E6 binds to p53, a major tumor suppressor in the cell that normally activates transcription of p21, an inhibitor of kinases that promote mitosis.
The E6 oncoproteins in HPV have been shown to be one of the main players in the progression to cervical cancer. E6 in HPVs that are at high risk of causing cancer can complex with p53, which is an important tumor suppressor that plays a role in directing the cellular response to genotoxic and cytotoxic stresses that threaten genomic stability. It functions as a sequence specific transcription activator that is necessary to regulate cell growth as well as tumor growth suppression. The p53 protein suppresses cell growth by transcriptionally activating p21, which inhibits the cell-cycle kinases critical for G1 progression and cell growth.
HPV E6 has also been shown to induce degradation of p53 through ubiquitin-dependent proteolysis. E6 forms a complex with the cellular ubiquitin protein ligase E6-AP, which is then able to bind and ubiquinate p53.
p53 usually acts to arrest G1 growth or to induce apoptosis in the cell to allow the host DNA to be repaired or for the cell to be eliminated if the DNA is irreparable. E6-expressing cells do not manifest a p53-mediated cellular response to DNA damage, which leads to genomic instability. E6 can also activate telomerase independent of p53, leading to immortalization of the infected cell. There is also evidence that E6 can induce abnormal centrosome duplication, leading to genomic instability and aneuploidy.
E2F is a cell-cycle activator that is regulated by the binding of pRB, a cellular tumor suppressor. HPV protein E7 can bind to pRB, rendering it unable to bind and regulate E2F, which then can freely activate the cell cycle to progress uncontrollably.
E7 can transactivate the E2 promoter, inducing DNA synthesis in quiescent cells. E2 normally binds to retinoblastoma tumor suppressor pRB. Its phosphorylation state is regulated through the cell cycle such that in normal conditions it is hypophosphorylated in G0 and G1 phase and is phosphorylated during S, G2, and M phase. pRB becomes phosphorylated by cyclin-dependent kinases at the G1 to S phase and remains phosphorylated until the M phase. The hypophosphorylated form is its active form in which it can inhibit cell-cycle progression. E7 binds to the hypophosphorylated form of pRB, functionally inactivating it and thus permiting cell-cycle progression of the cell into S phase. Thus, E7 is able to induce DNA synthesis and cellular proliferation.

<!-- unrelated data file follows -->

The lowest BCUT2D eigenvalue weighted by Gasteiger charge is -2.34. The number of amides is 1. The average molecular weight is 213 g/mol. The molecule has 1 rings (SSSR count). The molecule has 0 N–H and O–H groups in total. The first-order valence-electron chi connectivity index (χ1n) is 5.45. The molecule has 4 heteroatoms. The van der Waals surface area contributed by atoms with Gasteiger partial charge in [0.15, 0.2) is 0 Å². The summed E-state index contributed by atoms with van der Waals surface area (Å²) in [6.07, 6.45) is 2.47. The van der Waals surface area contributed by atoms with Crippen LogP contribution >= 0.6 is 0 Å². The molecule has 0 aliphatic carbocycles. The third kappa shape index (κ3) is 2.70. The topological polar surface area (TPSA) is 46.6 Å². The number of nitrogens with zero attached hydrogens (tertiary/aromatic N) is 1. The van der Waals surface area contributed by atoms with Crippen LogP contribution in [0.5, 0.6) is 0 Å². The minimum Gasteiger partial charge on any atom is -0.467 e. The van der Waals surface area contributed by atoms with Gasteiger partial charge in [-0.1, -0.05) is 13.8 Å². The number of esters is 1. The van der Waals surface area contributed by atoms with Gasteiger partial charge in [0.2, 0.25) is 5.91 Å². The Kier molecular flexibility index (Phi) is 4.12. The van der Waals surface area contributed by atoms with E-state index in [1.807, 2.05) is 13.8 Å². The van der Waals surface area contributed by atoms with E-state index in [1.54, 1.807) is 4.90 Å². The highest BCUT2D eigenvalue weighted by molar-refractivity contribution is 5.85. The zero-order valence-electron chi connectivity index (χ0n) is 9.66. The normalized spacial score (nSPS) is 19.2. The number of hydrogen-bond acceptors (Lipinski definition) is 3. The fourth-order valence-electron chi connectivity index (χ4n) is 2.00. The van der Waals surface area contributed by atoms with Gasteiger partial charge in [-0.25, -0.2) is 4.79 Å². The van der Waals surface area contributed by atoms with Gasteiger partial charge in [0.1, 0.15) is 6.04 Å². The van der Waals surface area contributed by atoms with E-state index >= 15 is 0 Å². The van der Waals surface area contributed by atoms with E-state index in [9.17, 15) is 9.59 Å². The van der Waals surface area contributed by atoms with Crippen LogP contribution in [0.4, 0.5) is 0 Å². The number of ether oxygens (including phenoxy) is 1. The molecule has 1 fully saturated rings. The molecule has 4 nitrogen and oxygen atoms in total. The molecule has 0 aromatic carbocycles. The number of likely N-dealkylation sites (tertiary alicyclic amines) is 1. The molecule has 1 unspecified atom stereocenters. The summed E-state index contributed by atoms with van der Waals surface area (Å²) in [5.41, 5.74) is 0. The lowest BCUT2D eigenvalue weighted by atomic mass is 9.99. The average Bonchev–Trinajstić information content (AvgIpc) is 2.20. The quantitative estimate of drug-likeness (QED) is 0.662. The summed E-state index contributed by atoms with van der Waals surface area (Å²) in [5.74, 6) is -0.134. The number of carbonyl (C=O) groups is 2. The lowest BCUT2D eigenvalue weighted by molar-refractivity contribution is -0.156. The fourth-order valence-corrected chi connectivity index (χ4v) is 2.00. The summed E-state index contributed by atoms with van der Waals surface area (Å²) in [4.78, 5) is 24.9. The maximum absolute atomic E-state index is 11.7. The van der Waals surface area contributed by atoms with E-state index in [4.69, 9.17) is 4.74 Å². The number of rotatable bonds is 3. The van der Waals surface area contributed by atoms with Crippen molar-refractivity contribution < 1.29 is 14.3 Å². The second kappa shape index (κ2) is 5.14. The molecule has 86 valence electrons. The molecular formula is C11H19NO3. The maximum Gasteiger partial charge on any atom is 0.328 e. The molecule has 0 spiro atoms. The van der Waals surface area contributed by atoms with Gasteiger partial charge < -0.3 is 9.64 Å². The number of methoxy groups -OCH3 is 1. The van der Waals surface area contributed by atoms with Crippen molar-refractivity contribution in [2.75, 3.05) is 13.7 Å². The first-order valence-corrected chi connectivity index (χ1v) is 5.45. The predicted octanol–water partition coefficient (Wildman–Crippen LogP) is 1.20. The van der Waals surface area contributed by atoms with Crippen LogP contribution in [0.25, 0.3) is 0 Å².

pRB regulates members of the E2F family transcription factors. When E2F are bound to the hypophosphorylated form of pRB, E2F functions as a transcriptional repressor. When pRB is phosphorylated by cyclin-dependent kinase complexes, the pRB-E2F complex dissociates and E2F is free to act as a transcriptional activator. E2F acts as both an activator (G1 through S) and a repressor (M through G1) at different points in the cell cycle. When E7 binds pRB, pRB cannot bind to E2F and thus E2F freely activates the cell cycle.
It is known that viral E2 regulates the activity of E6 and E7, which are implicated in tumorigenesis. It is thought that in cervical keratinocytes that have been infected with HPV for a length of time, certain events occur in which the viral genome is integrated into the host genome, causing a deletion in the 3' region of the viral genome. This deletion results in the loss of the E2 region, leading to a loss of regulation of E7 transcription. Thus, after this integration event, E7 can be transcribed at higher rates and the risk for cancer increases tremendously.